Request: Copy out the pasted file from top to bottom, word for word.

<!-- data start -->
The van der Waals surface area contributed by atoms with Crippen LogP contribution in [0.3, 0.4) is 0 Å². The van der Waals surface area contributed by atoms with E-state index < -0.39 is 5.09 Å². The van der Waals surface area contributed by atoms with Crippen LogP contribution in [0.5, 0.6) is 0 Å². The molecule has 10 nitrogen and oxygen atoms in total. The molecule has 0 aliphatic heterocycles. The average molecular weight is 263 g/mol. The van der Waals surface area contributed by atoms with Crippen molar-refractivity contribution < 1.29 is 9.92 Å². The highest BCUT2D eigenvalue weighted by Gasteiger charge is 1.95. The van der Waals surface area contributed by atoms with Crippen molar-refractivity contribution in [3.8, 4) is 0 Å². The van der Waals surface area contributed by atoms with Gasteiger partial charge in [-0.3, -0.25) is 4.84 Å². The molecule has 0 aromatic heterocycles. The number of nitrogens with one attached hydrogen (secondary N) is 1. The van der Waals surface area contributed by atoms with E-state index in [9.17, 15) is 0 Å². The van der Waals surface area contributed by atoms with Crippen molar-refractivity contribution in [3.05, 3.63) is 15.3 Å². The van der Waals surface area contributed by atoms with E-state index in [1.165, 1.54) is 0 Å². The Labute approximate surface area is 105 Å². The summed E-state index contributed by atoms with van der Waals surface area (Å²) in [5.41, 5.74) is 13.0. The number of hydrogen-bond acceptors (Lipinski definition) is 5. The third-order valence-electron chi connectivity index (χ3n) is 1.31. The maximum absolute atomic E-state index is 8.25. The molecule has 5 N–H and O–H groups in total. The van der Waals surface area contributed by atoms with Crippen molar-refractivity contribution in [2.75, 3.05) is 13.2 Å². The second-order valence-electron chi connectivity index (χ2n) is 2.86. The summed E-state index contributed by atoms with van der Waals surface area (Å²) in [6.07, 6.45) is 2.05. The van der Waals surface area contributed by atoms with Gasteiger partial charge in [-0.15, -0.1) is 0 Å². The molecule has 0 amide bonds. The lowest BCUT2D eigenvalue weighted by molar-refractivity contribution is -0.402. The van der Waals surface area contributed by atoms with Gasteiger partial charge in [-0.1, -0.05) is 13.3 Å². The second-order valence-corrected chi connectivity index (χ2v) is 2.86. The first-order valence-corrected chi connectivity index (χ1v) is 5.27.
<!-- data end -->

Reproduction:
The van der Waals surface area contributed by atoms with Crippen LogP contribution in [0.3, 0.4) is 0 Å². The van der Waals surface area contributed by atoms with E-state index < -0.39 is 5.09 Å². The van der Waals surface area contributed by atoms with Crippen LogP contribution in [0.5, 0.6) is 0 Å². The molecule has 10 nitrogen and oxygen atoms in total. The molecule has 0 aliphatic heterocycles. The average molecular weight is 263 g/mol. The van der Waals surface area contributed by atoms with Crippen molar-refractivity contribution < 1.29 is 9.92 Å². The highest BCUT2D eigenvalue weighted by Gasteiger charge is 1.95. The van der Waals surface area contributed by atoms with Crippen molar-refractivity contribution in [3.8, 4) is 0 Å². The van der Waals surface area contributed by atoms with Gasteiger partial charge in [-0.3, -0.25) is 4.84 Å². The molecule has 0 aromatic heterocycles. The number of nitrogens with one attached hydrogen (secondary N) is 1. The van der Waals surface area contributed by atoms with E-state index in [9.17, 15) is 0 Å². The van der Waals surface area contributed by atoms with Crippen molar-refractivity contribution in [3.05, 3.63) is 15.3 Å². The van der Waals surface area contributed by atoms with E-state index in [1.165, 1.54) is 0 Å². The Labute approximate surface area is 105 Å². The summed E-state index contributed by atoms with van der Waals surface area (Å²) in [5.41, 5.74) is 13.0. The number of hydrogen-bond acceptors (Lipinski definition) is 5. The third-order valence-electron chi connectivity index (χ3n) is 1.31. The maximum absolute atomic E-state index is 8.25. The molecule has 5 N–H and O–H groups in total. The van der Waals surface area contributed by atoms with Crippen molar-refractivity contribution in [2.75, 3.05) is 13.2 Å². The second-order valence-electron chi connectivity index (χ2n) is 2.86. The summed E-state index contributed by atoms with van der Waals surface area (Å²) in [6.07, 6.45) is 2.05. The van der Waals surface area contributed by atoms with Gasteiger partial charge in [-0.15, -0.1) is 0 Å². The molecule has 0 amide bonds. The lowest BCUT2D eigenvalue weighted by molar-refractivity contribution is -0.402. The van der Waals surface area contributed by atoms with Gasteiger partial charge in [-0.1, -0.05) is 13.3 Å². The second-order valence-corrected chi connectivity index (χ2v) is 2.86. The first-order valence-corrected chi connectivity index (χ1v) is 5.27.